Direct payments

Overview

We will assess whether you need care and support. If we find you do and you need financial help to pay for the care and support, we will give a certain amount of money to you. We call this your Personal Budget. If you’re over 18, you may have to put some money towards your Personal Budget as well. We call the money you put in your ‘assessed contribution’. The amount will depend on your income and savings. We work out the amount you need to contribute by doing a financial assessment.

Once you have your Personal Budget, you can decide on how to organise your care and support. We can organise it or you can. If you want to make the arrangements, we put our part of the Personal Budget straight into a new bank account. This is a Direct Payment (DP). You then add your part of the budget to the bank account.

You can use your DP to hire a Personal Assistant (PA) yourself or pay an agency to provide your care and support.

Who can have a Direct Payment?

In most cases you can have a Direct Payment if:

  • you have eligible, unmet care and support needs
  • the amount your care and support would cost is more than the amount of money you would need to put towards your care
  • you can manage your Direct Payments yourself (or with support) or an ‘authorised person’ can manage them on your behalf

Benefits of a Direct Payment

  • A Direct Payment puts you in charge of your care and support. It gives you more choice, control and flexibility.
  • You choose how to meet your care and support needs, and you choose how and when you get the care and support.
  • You don’t have to contact us to rearrange dates or times of care.
  • You can bank unused hours if you need more support at a specific time (for example, after a hospital stay)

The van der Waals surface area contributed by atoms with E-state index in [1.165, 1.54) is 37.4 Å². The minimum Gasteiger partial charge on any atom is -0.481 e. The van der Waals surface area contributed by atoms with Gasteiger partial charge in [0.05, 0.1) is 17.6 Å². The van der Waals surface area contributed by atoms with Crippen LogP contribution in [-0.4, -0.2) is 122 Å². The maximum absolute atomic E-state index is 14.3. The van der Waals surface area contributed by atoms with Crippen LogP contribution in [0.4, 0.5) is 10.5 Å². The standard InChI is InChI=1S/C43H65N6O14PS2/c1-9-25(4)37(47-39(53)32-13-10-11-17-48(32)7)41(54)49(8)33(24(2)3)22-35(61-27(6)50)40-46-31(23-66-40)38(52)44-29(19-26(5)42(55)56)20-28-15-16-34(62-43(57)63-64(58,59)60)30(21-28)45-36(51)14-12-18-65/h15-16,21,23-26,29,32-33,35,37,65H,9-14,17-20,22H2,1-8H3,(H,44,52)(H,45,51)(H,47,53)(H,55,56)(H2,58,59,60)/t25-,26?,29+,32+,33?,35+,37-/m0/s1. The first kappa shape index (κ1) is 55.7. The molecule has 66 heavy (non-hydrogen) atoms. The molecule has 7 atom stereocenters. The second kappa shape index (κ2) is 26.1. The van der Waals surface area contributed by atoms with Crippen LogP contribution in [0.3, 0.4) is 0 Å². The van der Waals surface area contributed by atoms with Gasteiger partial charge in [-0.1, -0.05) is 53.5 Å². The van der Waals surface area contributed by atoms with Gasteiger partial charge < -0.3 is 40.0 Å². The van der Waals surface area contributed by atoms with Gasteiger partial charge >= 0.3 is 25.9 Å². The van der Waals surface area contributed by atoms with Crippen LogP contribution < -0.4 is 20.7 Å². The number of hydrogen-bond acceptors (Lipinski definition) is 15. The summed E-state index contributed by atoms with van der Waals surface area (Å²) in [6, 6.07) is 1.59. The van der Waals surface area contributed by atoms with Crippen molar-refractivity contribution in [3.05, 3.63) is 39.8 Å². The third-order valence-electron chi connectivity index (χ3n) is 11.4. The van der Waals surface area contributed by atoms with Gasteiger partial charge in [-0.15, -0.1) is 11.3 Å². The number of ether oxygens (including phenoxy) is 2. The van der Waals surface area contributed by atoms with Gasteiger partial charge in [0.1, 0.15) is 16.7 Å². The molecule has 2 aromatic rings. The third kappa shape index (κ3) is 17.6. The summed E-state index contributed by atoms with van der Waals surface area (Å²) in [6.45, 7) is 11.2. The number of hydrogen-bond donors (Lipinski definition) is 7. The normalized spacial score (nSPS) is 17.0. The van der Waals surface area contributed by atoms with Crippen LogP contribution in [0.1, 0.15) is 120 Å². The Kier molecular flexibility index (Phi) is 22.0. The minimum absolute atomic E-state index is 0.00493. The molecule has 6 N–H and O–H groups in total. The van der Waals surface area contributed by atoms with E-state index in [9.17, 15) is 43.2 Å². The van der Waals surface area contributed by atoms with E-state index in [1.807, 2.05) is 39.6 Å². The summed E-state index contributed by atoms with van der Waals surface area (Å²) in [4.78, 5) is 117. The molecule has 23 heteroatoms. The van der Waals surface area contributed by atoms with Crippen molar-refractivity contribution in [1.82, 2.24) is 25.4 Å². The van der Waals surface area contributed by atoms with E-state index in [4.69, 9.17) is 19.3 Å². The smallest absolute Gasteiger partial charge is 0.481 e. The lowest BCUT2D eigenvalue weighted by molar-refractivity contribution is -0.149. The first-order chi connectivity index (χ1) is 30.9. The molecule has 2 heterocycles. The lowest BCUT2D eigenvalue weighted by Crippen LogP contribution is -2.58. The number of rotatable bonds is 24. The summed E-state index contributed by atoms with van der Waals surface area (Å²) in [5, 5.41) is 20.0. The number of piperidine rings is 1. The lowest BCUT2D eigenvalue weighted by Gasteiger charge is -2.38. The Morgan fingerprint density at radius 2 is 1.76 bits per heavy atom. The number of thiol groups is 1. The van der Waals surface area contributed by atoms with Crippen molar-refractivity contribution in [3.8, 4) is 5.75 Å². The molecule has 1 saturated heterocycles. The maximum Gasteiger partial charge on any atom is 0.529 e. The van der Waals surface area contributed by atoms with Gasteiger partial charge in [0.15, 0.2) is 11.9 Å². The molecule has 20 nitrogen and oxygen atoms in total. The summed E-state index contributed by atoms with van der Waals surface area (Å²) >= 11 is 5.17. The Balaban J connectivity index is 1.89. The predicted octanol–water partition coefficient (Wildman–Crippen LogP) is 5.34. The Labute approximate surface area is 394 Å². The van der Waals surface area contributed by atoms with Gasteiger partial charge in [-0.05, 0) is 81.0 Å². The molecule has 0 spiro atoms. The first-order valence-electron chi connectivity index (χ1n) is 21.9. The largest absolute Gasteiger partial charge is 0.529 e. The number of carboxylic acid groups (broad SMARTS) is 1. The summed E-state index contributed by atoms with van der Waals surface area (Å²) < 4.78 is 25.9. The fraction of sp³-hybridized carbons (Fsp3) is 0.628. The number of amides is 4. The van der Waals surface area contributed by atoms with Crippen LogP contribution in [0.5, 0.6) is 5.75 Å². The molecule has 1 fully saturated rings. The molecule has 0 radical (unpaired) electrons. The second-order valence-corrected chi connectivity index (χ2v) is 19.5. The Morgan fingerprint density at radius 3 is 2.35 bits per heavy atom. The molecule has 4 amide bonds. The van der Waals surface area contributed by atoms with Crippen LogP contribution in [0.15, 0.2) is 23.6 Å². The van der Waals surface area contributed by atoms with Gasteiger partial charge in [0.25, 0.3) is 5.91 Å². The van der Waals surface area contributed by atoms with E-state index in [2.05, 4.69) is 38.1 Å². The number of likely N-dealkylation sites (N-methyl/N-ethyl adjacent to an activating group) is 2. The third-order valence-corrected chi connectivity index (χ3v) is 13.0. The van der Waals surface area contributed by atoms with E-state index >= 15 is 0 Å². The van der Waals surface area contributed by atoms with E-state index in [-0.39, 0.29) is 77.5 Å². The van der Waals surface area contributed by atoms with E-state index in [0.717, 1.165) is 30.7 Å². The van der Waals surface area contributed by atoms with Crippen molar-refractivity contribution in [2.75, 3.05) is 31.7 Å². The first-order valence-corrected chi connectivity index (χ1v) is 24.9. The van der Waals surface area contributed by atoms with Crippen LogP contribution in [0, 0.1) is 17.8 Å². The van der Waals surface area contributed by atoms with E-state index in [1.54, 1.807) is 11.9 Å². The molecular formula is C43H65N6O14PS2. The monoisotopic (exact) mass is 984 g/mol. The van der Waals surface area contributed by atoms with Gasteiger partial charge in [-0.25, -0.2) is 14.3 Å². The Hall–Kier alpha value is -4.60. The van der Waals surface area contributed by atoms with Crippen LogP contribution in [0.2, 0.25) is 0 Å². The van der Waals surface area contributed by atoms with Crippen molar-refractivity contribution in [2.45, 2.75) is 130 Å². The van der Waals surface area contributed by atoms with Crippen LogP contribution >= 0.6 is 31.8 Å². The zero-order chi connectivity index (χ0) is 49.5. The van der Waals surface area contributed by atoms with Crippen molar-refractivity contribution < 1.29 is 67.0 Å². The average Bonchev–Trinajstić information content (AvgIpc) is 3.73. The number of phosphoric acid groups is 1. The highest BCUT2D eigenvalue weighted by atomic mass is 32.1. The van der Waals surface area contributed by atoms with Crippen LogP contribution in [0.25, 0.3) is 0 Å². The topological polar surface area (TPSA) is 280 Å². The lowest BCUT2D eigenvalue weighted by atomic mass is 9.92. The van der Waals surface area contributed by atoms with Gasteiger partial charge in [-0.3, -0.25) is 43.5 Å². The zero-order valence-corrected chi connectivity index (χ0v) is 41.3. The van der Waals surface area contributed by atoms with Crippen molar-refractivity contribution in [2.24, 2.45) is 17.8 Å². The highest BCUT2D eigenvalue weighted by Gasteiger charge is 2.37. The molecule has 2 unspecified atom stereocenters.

How to get a Direct Payment

If you already get care and support services from us

Contact your social care co-ordinator or social worker. They will discuss with you what support you will need to set up and manage Direct Payments. You should contact us on 0118 937 3747 if you don’t have an allocated worker or are not sure who it is.

If you do not already receive care and support services from us

You will have an assessment with a social care co-ordinator or social worker. They will help you to work out what support and care you need, and whether you meet the criteria for help from us. You can request an assessment by contacting us on 0118 937 3747.

Information you will have to give to apply for Direct Payments

You will have to give:

  • proof of your identity (such as your passport or driving licence)
  • proof of your address (such as a recent utility bill)
  • proof of your National Insurance (NI) number

How to pay for support using your pre-paid account

We usually set up a pre-paid account for you to use to pay for your services. You will have to set up a regular transfer from your own bank account into the pre-paid account to pay your part. We will transfer our contribution towards your care costs into this account too. We pay our contribution every four weeks.

Once the money is in your pre-paid account, you can use the account to make payments for your care. The account is like a normal bank account. You can make payments by:

  • phone (if your provider accepts this method of payment)
  • online
  • Direct Debit
  • standing order

You can also use the account to make payments to your care provider if they accept card payments.

There is no overdraft facility so you cannot get into debt.

We check your spending from the account to help make sure you’re getting the care and support you need.

You must keep all invoices, receipts and time sheets for six years (for audit purposes).

Help with Direct Payment

Nominated person

If you feel you would like help in managing your Direct Payments, you can choose a nominated person to help you. The nominated person can assist you in either or both of the following ways:

  • they could act on your behalf to receive Direct Payments